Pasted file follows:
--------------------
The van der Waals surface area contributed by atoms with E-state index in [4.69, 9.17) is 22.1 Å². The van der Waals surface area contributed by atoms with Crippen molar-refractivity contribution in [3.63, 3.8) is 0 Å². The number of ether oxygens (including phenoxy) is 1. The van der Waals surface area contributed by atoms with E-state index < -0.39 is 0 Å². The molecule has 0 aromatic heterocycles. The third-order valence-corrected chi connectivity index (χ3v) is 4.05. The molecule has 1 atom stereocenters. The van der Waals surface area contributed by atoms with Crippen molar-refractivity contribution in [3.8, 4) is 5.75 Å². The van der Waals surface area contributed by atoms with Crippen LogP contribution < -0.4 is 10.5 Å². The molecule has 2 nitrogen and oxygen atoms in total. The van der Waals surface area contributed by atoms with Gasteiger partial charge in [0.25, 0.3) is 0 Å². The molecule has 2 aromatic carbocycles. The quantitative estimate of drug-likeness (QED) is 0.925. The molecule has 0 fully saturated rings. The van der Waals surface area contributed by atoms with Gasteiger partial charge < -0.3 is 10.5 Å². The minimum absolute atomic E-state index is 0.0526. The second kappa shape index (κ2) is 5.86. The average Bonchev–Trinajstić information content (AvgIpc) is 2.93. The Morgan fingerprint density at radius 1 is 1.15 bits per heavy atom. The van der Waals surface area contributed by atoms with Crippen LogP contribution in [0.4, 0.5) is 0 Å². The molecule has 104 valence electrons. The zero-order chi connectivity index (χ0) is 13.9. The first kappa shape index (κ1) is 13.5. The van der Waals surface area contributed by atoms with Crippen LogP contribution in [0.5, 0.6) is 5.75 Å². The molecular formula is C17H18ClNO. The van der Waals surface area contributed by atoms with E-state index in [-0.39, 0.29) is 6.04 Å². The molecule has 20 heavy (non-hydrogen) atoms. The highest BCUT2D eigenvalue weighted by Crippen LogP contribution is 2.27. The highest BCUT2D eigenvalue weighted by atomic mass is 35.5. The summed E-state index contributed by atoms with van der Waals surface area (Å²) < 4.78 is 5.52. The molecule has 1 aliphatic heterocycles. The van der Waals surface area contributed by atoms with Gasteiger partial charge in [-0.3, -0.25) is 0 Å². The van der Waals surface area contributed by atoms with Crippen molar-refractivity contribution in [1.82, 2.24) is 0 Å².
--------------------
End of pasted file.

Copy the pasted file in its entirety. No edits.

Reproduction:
The van der Waals surface area contributed by atoms with E-state index in [4.69, 9.17) is 22.1 Å². The van der Waals surface area contributed by atoms with Crippen molar-refractivity contribution in [3.63, 3.8) is 0 Å². The number of ether oxygens (including phenoxy) is 1. The van der Waals surface area contributed by atoms with E-state index < -0.39 is 0 Å². The molecule has 0 aromatic heterocycles. The third-order valence-corrected chi connectivity index (χ3v) is 4.05. The molecule has 1 atom stereocenters. The van der Waals surface area contributed by atoms with Crippen molar-refractivity contribution in [3.8, 4) is 5.75 Å². The van der Waals surface area contributed by atoms with Crippen LogP contribution < -0.4 is 10.5 Å². The molecule has 2 nitrogen and oxygen atoms in total. The van der Waals surface area contributed by atoms with Gasteiger partial charge in [0.25, 0.3) is 0 Å². The molecule has 2 aromatic carbocycles. The quantitative estimate of drug-likeness (QED) is 0.925. The molecule has 0 fully saturated rings. The van der Waals surface area contributed by atoms with Gasteiger partial charge < -0.3 is 10.5 Å². The minimum absolute atomic E-state index is 0.0526. The second kappa shape index (κ2) is 5.86. The average Bonchev–Trinajstić information content (AvgIpc) is 2.93. The Morgan fingerprint density at radius 1 is 1.15 bits per heavy atom. The van der Waals surface area contributed by atoms with Crippen LogP contribution in [0.4, 0.5) is 0 Å². The molecule has 104 valence electrons. The zero-order chi connectivity index (χ0) is 13.9. The first kappa shape index (κ1) is 13.5. The van der Waals surface area contributed by atoms with Crippen LogP contribution in [0.5, 0.6) is 5.75 Å². The molecular formula is C17H18ClNO. The van der Waals surface area contributed by atoms with E-state index in [-0.39, 0.29) is 6.04 Å². The molecule has 20 heavy (non-hydrogen) atoms. The highest BCUT2D eigenvalue weighted by Crippen LogP contribution is 2.27. The highest BCUT2D eigenvalue weighted by atomic mass is 35.5. The summed E-state index contributed by atoms with van der Waals surface area (Å²) < 4.78 is 5.52. The molecule has 1 aliphatic heterocycles. The van der Waals surface area contributed by atoms with Gasteiger partial charge in [-0.3, -0.25) is 0 Å². The van der Waals surface area contributed by atoms with Crippen molar-refractivity contribution in [1.82, 2.24) is 0 Å².